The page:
Hull City 3 Sunderland 0: Mark Douglas' match analysis

Gus Poyet's team selection is questioned on a day of disappointment for the Black Cats as their FA Cup run comes to an end

Clint Hughes/Getty Images Curtis Davies (L) of Hull City scores the first goal of the game against Sunderland
Curtis Davies (L) of Hull City scores the first goal of the game against Sunderland

Gus Poyet said he didn’t want a replay but he got one in the East Yorkshire sun.

As Steve Bruce beamed from the sidelines, Sunderland were forced to endure the bitter taste of defeat to their ex-boss for the third time in this rollercoaster season.

Not only was this the worst of the lot, it was also the most deserved – a much-changed Black Cats line-up coming up well short of the required standard in East Yorkshire.

Wembley is off the agenda for another season, replaced by the prospect of a long slog towards safety. Crystal Palace is now Sunderland’s Cup final, followed by Norwich City the week after. It is a tale of points rather than prizes for Gus Poyet’s wounded players.


There could be few complaints. Poyet picked a team that was brimming with international players, but bringing back the likes of Andrea Dossena and Santiago Vergini diluted the competitive core of his team, and gave ammunition to those who would accuse him of weakening the team with Sunderland on the verge of a historic Wembley double.

The Sunderland boss saw it differently but the replacements were not up to scratch. Ignacio Scocco, for all the work Sunderland have done with him, is not yet up to par and Steven Fletcher continues to play as if he has a piano on his back. Vergini and Dossena were poor.

They were not alone. After the glorious effort last weekend, this was pretty pitiful. Lacking in cutting edge and creativity in the first half, they collapsed in the second period and Lee Cattermole’s 77th-minute kamikaze back-pass summed up an afternoon where the sun shone favourably on Bruce’s Tigers.

To be fair, they had painted a target on the enforcer’s back from the first minute. It was a cynical but understandable tactic from a manager who knows how to rile Wearsiders, has a unique insight into Cattermole’s psyche and used it to complete a memorable hat-trick of wins over his former employers yesterday.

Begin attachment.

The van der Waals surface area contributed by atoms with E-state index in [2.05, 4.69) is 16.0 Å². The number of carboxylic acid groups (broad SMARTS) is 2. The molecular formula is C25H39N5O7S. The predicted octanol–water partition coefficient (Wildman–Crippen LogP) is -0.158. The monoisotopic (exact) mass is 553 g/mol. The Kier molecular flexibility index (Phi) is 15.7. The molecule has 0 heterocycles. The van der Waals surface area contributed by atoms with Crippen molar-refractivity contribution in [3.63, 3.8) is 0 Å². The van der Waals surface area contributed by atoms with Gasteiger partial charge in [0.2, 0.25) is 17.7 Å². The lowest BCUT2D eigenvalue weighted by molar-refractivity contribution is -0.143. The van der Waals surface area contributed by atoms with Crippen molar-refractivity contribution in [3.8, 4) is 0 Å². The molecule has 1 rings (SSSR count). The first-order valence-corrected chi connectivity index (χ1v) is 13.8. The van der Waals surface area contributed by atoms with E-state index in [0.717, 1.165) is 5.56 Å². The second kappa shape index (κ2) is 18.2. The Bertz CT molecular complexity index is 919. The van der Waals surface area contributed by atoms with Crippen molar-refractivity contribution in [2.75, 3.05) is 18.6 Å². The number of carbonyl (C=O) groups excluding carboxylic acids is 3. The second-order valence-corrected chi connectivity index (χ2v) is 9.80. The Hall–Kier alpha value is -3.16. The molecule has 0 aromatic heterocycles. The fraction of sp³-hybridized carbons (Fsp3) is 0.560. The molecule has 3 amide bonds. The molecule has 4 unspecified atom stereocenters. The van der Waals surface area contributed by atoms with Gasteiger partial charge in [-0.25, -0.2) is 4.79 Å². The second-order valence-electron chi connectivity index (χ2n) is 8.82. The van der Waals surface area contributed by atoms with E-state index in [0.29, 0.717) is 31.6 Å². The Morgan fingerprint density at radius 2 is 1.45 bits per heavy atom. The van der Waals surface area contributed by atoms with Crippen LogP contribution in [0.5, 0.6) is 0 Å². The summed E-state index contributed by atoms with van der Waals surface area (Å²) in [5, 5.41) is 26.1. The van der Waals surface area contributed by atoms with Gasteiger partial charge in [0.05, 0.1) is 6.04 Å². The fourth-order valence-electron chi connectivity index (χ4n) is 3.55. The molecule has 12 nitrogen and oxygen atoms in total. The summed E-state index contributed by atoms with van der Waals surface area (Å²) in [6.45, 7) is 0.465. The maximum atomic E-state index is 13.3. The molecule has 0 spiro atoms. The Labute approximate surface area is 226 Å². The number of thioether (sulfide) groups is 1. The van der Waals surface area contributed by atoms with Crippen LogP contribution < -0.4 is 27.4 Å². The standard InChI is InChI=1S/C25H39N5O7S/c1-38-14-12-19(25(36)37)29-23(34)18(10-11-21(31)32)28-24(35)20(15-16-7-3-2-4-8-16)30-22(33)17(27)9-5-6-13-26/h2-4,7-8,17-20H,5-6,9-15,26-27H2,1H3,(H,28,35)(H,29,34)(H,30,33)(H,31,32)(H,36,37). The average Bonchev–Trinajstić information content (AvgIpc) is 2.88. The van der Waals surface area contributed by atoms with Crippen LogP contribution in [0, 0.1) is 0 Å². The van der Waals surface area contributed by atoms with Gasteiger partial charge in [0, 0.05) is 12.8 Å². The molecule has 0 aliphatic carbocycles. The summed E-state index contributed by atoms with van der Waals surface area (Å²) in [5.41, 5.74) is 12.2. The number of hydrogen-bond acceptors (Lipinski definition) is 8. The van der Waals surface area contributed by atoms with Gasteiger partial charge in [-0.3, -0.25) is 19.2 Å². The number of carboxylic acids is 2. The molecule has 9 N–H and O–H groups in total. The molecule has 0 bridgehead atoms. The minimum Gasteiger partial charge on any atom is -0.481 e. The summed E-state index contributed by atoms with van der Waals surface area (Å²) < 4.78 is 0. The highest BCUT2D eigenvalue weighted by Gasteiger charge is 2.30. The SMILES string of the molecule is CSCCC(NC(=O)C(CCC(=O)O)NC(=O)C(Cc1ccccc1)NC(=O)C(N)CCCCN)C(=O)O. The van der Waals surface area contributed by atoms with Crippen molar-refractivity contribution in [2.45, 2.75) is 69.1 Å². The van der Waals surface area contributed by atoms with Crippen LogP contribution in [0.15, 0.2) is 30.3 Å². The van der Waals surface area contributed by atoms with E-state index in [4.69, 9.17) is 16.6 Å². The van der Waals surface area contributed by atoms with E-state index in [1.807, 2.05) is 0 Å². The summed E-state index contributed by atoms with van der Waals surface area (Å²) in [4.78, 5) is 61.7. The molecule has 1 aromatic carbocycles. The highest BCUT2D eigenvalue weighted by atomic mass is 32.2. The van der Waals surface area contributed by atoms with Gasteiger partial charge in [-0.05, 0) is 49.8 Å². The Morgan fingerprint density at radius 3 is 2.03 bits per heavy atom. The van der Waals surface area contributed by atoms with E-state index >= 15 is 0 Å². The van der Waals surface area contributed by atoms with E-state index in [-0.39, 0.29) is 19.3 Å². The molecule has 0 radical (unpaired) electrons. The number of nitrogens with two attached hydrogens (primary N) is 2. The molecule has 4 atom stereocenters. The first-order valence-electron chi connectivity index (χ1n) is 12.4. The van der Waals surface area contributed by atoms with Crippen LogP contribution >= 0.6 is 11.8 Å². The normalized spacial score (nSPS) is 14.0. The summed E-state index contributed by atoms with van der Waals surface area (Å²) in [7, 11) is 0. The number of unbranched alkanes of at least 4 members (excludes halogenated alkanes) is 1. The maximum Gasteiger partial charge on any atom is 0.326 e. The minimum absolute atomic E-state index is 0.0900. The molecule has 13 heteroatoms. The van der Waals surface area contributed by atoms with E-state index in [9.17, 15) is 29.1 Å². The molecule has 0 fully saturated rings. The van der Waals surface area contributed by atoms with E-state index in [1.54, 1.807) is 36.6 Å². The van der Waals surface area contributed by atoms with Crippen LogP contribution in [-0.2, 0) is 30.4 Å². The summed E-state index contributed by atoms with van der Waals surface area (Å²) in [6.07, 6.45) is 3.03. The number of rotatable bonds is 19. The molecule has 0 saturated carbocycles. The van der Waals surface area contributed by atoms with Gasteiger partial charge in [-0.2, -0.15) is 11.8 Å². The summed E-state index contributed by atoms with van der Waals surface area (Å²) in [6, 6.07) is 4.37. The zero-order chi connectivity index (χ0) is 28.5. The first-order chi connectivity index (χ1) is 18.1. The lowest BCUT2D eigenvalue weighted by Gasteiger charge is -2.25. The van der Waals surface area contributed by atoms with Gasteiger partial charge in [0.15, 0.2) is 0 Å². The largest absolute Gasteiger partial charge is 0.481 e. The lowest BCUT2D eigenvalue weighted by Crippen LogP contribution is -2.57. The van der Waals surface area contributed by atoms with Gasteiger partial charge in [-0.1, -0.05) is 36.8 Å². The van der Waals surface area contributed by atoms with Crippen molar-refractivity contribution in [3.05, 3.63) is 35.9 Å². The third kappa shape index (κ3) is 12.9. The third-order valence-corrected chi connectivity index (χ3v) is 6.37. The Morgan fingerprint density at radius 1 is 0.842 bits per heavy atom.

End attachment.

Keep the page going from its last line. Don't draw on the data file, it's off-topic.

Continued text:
When Ahmed Elmohamady leapt acrobatically after Cattermole had executed a fair challenge on him in the opening exchanges, it was clear what Bruce’s instructions had been: cajole, encourage and inject niggle into the game. Basically, disrupt the central cog in Sunderland’s midfield by riling him.

David Meyler took up the task gleefully when Cattermole had stood him up near the centre circle. Waving an imaginary yellow card at referee Craig Pawson, he got his wish as the midfielder went into the official’s book early on.

At first, the midfielder seemed able to rise above it. But twice in the second half he erred dreadfully as Sunderland conceded two farcical goals in a second-half implosion that it is all-too familiar to Poyet.

It is the reason why, in spite of results falling favourably for them over the weekend, there are still question marks over Sunderland’s Premier League status.

It felt all too familiar in a season of disappointment. The only thing that wasn’t reprised in red and white was the fighting spirit that earned Sunderland their first Wembley berth – and the plaudits of everyone for their Capital One Cup final performance.

Exactly one week on from Wembley, Sunderland found themselves brought down to earth with a bump and just as they had accepted the praise from Wembley, so too must they share around the criticism equally. Like a chemist tinkering in the laboratory, Poyet has searched in vain for a striking formula that might bring a positive reaction from his Black Cats, and the latest forward duo trialled by the Uruguyan barely flickered in a first half that lacked any sort of red and white cutting edge.

Fabio Borini provided a solution at Wembley but for one reason or another, Poyet dropped the in-form Italian to the bench and gave two players in desperate need of match-day minutes their heads. It was an inauspicious first game together for Ignacio Scocco and Steven Fletcher.

Scocco might still be getting to speed with the English game but there were at least flashes of Latin inspiration from a player that Poyet has invested plenty in. Fletcher, by contrast, has been playing as if he has a piano on his back.

And there were a few heavy touches from the Scotland striker that betrayed his uncertainty in the penalty area.

Still, you might have backed him to retain a touch more composure than Scocco for Sunderland’s only presentable first-half opportunity.

That arrived when Emanuele Giaccherini back-heeled smartly into the path of Phil Bardsley – who drove a low, fizzing cross into the Argentinian marksman’s path. Scocco’s leaden touch saw the ball flying into the Hull supporters massed behind Allan McGregor’s goal.

Sunderland then received a reprieve when Oscar Ustari blocked Sone Aluko’s tame penalty after Seb Larsson had felled the same player in the area.

It was only to delay their defeat, though – and a second half as poor as anything Sunderland have served up consigned them to defeat.

John O’Shea was beaten too easily by Curtis Davies to start the Tigers’ landslide and then Cattermole slipped up twice as Sunderland imploded.

His first was bad – beaten to the ball by a gleeful Meyler – but his second was a back pass straight to Matty Fryatt, who slotted coolly past Ustari to confirm Hull’s place at Wembley. Sunderland, by contrast, have a week to eliminate the bereft feeling that clung to them at the KC Stadium last night.

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